Salut BN Cuisine!
I first of all want to thank ALL the contributors who have held it down these past couple of weeks. Lohi thank you for your magic you performed. Nkem God bless you for allowing me to put you on the spot like that but those crepes had me hurting my diet! Dunni thanks for just being awesome! That Pizza tensioned me all over!
Today, we are going to be looking at something I post about quite often but with a Nigerian twist today. Like the title reads Asun Arrabiatta.
Lately, I have been tasked to showcase Nigerian food in a more presentable light and with people like my contributors and my Prada Eba and Lamborghini Okro proving it can be done. I never back down on the opportunity to show a fine plate and have Nigerian flavours bursting in your mouth. I recently showcased at the Taste Off! Lagos Edition at Freedom Park last Sunday we had Oha with Shrimp and Snails, Asun with Masa Cakes, Prada Pounded Yam with Lamborghini Okro (Deluxe Seafood Okro), Guinea Fowl Ravioli with Curry Cream and Zucchini and Apple Crumble with Kunu Aya Custard and Zobo Coulis. These all were Nigerian flavours but the organisers and I wanted to show that I can be presented nicely and everyone loved it! In fact What recipes from the above do you want me to post about?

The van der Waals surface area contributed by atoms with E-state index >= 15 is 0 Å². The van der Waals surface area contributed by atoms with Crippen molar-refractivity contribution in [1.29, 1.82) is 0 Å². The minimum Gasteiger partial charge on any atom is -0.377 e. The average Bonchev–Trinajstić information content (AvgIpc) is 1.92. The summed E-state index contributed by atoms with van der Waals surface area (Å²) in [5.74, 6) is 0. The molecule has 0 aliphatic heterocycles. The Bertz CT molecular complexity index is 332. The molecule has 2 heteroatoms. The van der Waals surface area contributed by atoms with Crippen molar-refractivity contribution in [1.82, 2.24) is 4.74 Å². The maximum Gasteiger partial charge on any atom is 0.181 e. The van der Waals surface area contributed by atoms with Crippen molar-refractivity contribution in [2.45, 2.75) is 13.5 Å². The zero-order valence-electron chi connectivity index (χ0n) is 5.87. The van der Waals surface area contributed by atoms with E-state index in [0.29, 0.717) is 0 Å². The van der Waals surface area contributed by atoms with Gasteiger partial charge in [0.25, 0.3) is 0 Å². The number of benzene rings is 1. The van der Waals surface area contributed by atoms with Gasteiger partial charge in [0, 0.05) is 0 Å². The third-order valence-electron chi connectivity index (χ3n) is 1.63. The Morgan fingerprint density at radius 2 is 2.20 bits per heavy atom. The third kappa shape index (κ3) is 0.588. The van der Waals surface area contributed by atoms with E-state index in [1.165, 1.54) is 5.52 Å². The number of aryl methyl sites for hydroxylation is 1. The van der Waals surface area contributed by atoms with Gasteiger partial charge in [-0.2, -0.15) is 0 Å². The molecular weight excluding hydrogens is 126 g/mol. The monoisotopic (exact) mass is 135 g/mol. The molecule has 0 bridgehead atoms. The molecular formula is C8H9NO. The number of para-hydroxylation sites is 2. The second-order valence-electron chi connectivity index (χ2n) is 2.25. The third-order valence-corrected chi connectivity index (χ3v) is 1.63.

The next day I had my friend Bayo Rotilu over. He had been seriously MIA for work purposes outside Lagos so there was no one to shoot my food. So it was was a good deal. I was cooking, we would catch up and he would shoot my food. Correct!
Last week, Dunni mentioned that Italians are like Nigerians and I completely agree. They are very culture and family conscious and their food packs flavour sometimes, and it’s not just pasta and olive oil. There’s the Arabiatta sauce made with tiny bird eye chillies which could be not too far from Ata Din Din. Yes, I know Ata Din Din is another Level of Fire but at least they hold a candle to it.
Armed with my leftover goat meat with chilli (Asun) I decided to have a go at my pasta maker and use the leftover of my pasta flour and crank out some linguine. Pasta flour is 00 (Double Zero). It’s really fine flour.It comes in semolina meal flour for pasta as well (which by the way is my preference) it’s usually available at La Pointe Supermarket here in Lagos but with the advent of freight forwarders you could order online from Amazon or even Sainsburys and have it delivered to you here in Lagos. Or just beg whoever is coming back from obodo to bring one pack for you.